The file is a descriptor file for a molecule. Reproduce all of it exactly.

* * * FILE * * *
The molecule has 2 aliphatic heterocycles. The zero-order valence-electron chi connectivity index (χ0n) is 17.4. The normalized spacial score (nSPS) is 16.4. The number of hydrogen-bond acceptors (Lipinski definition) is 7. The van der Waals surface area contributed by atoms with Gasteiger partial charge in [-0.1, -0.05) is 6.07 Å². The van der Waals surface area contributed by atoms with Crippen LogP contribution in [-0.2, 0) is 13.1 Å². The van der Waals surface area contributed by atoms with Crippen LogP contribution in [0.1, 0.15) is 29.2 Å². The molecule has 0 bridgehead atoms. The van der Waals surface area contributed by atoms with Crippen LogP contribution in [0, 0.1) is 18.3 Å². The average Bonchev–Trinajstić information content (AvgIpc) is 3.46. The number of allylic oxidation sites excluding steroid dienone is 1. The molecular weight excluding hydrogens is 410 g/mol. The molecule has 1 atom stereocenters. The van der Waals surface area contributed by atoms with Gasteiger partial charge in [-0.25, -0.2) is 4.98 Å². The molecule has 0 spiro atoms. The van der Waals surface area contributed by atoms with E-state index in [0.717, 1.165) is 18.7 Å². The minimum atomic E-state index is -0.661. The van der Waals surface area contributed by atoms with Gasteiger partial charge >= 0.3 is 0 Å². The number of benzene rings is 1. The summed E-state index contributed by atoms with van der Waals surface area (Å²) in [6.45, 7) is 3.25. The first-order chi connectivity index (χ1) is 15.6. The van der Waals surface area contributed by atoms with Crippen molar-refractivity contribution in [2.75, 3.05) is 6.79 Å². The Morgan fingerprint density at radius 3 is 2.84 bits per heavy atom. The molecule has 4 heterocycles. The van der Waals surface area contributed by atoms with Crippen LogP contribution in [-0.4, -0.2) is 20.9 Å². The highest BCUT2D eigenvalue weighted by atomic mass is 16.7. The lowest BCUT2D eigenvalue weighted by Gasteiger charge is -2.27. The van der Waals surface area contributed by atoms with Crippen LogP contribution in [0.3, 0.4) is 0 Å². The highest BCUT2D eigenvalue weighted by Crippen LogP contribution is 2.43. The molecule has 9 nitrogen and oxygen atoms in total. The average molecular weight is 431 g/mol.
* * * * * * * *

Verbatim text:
The molecule has 2 aliphatic heterocycles. The zero-order valence-electron chi connectivity index (χ0n) is 17.4. The normalized spacial score (nSPS) is 16.4. The number of hydrogen-bond acceptors (Lipinski definition) is 7. The van der Waals surface area contributed by atoms with Gasteiger partial charge in [-0.1, -0.05) is 6.07 Å². The van der Waals surface area contributed by atoms with Crippen LogP contribution in [-0.2, 0) is 13.1 Å². The van der Waals surface area contributed by atoms with Crippen LogP contribution in [0.1, 0.15) is 29.2 Å². The molecule has 0 bridgehead atoms. The van der Waals surface area contributed by atoms with Crippen LogP contribution in [0, 0.1) is 18.3 Å². The average Bonchev–Trinajstić information content (AvgIpc) is 3.46. The number of allylic oxidation sites excluding steroid dienone is 1. The molecular weight excluding hydrogens is 410 g/mol. The molecule has 1 atom stereocenters. The van der Waals surface area contributed by atoms with Gasteiger partial charge in [-0.25, -0.2) is 4.98 Å². The molecule has 0 spiro atoms. The van der Waals surface area contributed by atoms with E-state index in [0.717, 1.165) is 18.7 Å². The minimum atomic E-state index is -0.661. The van der Waals surface area contributed by atoms with Gasteiger partial charge >= 0.3 is 0 Å². The number of benzene rings is 1. The summed E-state index contributed by atoms with van der Waals surface area (Å²) in [6.45, 7) is 3.25. The first-order chi connectivity index (χ1) is 15.6. The van der Waals surface area contributed by atoms with Crippen molar-refractivity contribution in [2.75, 3.05) is 6.79 Å². The Morgan fingerprint density at radius 3 is 2.84 bits per heavy atom. The molecule has 4 heterocycles. The van der Waals surface area contributed by atoms with Crippen LogP contribution in [-0.4, -0.2) is 20.9 Å². The highest BCUT2D eigenvalue weighted by atomic mass is 16.7. The lowest BCUT2D eigenvalue weighted by Gasteiger charge is -2.27. The van der Waals surface area contributed by atoms with Crippen LogP contribution in [0.3, 0.4) is 0 Å². The highest BCUT2D eigenvalue weighted by Crippen LogP contribution is 2.43. The molecule has 9 nitrogen and oxygen atoms in total. The average molecular weight is 431 g/mol.